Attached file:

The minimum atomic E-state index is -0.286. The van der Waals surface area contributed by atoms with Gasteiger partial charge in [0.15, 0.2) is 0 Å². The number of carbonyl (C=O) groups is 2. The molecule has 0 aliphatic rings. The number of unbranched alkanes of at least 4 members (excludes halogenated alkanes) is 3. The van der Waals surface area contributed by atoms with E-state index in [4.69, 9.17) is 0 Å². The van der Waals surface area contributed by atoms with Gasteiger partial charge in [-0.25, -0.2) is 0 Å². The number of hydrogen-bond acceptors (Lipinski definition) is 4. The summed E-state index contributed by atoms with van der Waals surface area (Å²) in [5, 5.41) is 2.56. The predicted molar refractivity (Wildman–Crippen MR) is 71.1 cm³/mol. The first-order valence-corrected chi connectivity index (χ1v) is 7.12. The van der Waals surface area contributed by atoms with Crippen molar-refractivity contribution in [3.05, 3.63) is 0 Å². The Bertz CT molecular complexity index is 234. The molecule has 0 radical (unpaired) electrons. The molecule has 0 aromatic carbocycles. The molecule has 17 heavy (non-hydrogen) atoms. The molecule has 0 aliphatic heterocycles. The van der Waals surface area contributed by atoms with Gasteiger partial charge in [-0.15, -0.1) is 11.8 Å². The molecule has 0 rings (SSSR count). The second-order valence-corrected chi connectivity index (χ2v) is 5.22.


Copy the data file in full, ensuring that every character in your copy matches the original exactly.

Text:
The minimum atomic E-state index is -0.286. The van der Waals surface area contributed by atoms with Gasteiger partial charge in [0.15, 0.2) is 0 Å². The number of carbonyl (C=O) groups is 2. The molecule has 0 aliphatic rings. The number of unbranched alkanes of at least 4 members (excludes halogenated alkanes) is 3. The van der Waals surface area contributed by atoms with E-state index in [4.69, 9.17) is 0 Å². The van der Waals surface area contributed by atoms with Gasteiger partial charge in [-0.25, -0.2) is 0 Å². The number of hydrogen-bond acceptors (Lipinski definition) is 4. The summed E-state index contributed by atoms with van der Waals surface area (Å²) in [5, 5.41) is 2.56. The predicted molar refractivity (Wildman–Crippen MR) is 71.1 cm³/mol. The first-order valence-corrected chi connectivity index (χ1v) is 7.12. The van der Waals surface area contributed by atoms with Crippen molar-refractivity contribution in [3.05, 3.63) is 0 Å². The Bertz CT molecular complexity index is 234. The molecule has 0 radical (unpaired) electrons. The molecule has 0 aromatic carbocycles. The molecule has 17 heavy (non-hydrogen) atoms. The molecule has 0 aliphatic heterocycles. The van der Waals surface area contributed by atoms with Gasteiger partial charge in [-0.15, -0.1) is 11.8 Å². The molecule has 0 rings (SSSR count). The second-order valence-corrected chi connectivity index (χ2v) is 5.22.